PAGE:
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Sexual Abuse and Schools

James F. Humphreys & Associates, L.C. has represented victims injured by the wrongful misconduct of others for more than 40 years. Although many of our cases involve physical injuries, we know that emotional scars can be just as devastating, and that sexual abuse by trusted adults can adversely affect children for the rest of their lives.  

Sexual abuse can occur in both public and private schools, in both religious and secular institutions, and in both residential and non-residential campuses. Sexual abuse can occur between teachers and students, between students, and between adult employees. 

According to the Executive Summary from a 2017 study titled “A Case study of K-12 School Employee Sexual Misconduct: Lessons Learned from Title IX Policy Implementation”: 

An estimated 10% of K-12 students will experience sexual misconduct by a school employee by the time they graduate from high school. Such misconduct can result in lifelong consequences for students including negative physical, psychological, and academic outcomes. To prevent incidents from occurring, school districts are tasked with complying with Title IX, a federal law that provides guidelines for prevention efforts and responses to school employee sexual misconduct in K-12 schools. Key elements of Title IX guidance include requirements for 1) comprehensive policies and procedures, 2) prevention efforts, 3) training for staff, student, and parents, 4) timely reporting, 5) thorough and coordinated investigations, and 6) effective response.

A frequently overlooked aspect of sexual abuse in schools is the extent of sexual abuse committed by students against other students, which seems to be more common than sexual abuse by adults against students. According to an investigative report by the Associated Press, which looked at state education records and federal crime data, there were about 17,000 official reports of sexual assaults by students over a four year period running from the fall of 2011 to the spring of 2015.   AP’s analysis of federal crime data indicated seven assaults by students for every adult- on- child sexual attack.  These numbers, large as they are, seriously understate the size of the problem because sexual attacks in schools are underreported. Although school districts are required to track many kinds of data about students, including who receives free lunches, there is no federal mandate to monitor sexual assaults, and victims are often understandably reluctant to come forward.  When assaults are reported by victims, they may be characterized by the school as bullying, hazing, or consensual acts.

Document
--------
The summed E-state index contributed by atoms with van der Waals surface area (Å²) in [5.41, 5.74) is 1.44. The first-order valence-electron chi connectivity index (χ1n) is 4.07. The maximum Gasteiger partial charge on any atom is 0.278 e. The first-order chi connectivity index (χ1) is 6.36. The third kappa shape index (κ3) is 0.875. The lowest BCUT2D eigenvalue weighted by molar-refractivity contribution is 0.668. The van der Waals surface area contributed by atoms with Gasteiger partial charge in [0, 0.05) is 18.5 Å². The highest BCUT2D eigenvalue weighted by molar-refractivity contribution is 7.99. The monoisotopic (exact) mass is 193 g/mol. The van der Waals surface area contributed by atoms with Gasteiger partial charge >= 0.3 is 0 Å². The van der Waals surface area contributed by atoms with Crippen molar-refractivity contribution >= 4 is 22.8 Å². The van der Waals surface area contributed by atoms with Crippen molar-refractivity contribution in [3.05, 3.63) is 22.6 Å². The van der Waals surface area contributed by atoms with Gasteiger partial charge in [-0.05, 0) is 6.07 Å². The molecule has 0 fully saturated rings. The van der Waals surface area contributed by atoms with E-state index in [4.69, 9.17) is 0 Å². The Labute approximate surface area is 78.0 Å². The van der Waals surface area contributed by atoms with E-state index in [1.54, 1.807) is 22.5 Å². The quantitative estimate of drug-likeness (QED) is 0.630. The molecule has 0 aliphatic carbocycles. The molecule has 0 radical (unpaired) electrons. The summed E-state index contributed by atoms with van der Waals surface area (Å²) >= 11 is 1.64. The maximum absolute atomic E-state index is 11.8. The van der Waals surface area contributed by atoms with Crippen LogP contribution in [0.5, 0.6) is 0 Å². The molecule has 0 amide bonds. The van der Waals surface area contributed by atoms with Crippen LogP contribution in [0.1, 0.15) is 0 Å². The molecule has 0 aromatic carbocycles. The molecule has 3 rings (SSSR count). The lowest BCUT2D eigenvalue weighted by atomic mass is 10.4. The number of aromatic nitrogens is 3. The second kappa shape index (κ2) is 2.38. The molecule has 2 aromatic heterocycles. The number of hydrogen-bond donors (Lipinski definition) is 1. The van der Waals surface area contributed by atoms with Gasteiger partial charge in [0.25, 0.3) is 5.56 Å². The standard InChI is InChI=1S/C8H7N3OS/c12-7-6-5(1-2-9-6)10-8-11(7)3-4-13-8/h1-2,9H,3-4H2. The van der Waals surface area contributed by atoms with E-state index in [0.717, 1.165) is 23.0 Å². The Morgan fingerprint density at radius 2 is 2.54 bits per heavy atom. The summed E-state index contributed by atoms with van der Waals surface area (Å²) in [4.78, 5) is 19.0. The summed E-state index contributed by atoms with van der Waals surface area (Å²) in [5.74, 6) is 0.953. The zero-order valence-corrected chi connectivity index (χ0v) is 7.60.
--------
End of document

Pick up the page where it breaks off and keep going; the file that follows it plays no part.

Sexual abuse in schools, whether committed by students or teachers, can have long-lasting consequences for the victims, such as lost job opportunities, social isolation, shame, and depression. Even when abuse is committed by other students, schools can be held responsible if they knew, or should have known, of a problem and failed to address it.  

Cases involving victims who are minors involve special issues:

  • Unemancipated minors can not hire an attorney or bring a lawsuit on their own. They must have a parent or guardian do these things for them. 
  • The time for a student to file a lawsuit is usually extended until after he or she reaches 18
  • Even though not currently employed, the student may have a claim for future lost wages because he will be unable to work
  • There are different legal standards for children
  • Settlements with minors must be approved by the court
  • Settlement funds are usually placed in trust for a minor until he or she reaches the age of 18, with the guardian seeking approval for disbursements prior to that time   

In recent years, many states have enacted laws which extend the time for filing sexual abuse lawsuits. In some cases, these statutes provide limited windows of one or two years to bring claims that would otherwise be time-barred. If you or a loved one has been seriously injured by school-related sexual abuse, you should promptly contact legal counsel to see whether you might be entitled to compensation.  

If you or a loved one has suffered school-related sexual abuse, please call us at 304-347-505 (local) or 877-341-2595 (toll-free) for a free initial consultation. You may also contact us online. We allow a victim to achieve financial compensation without publicity or confronting lawyers.

Toll Free: +1 (877) 341-2595



The Associated Press, Sexual Assault by Fellow Students: 17,000 Reports in 4 Years, AP Investigation Finds, May 1, 2017

Grant, Wilkerson, Pelton, Cosby & Henschel, A Case Study of K-12 School Employee Sexual Misconduct: Lessons Learned from Title IX Policy Implementation (December 2017)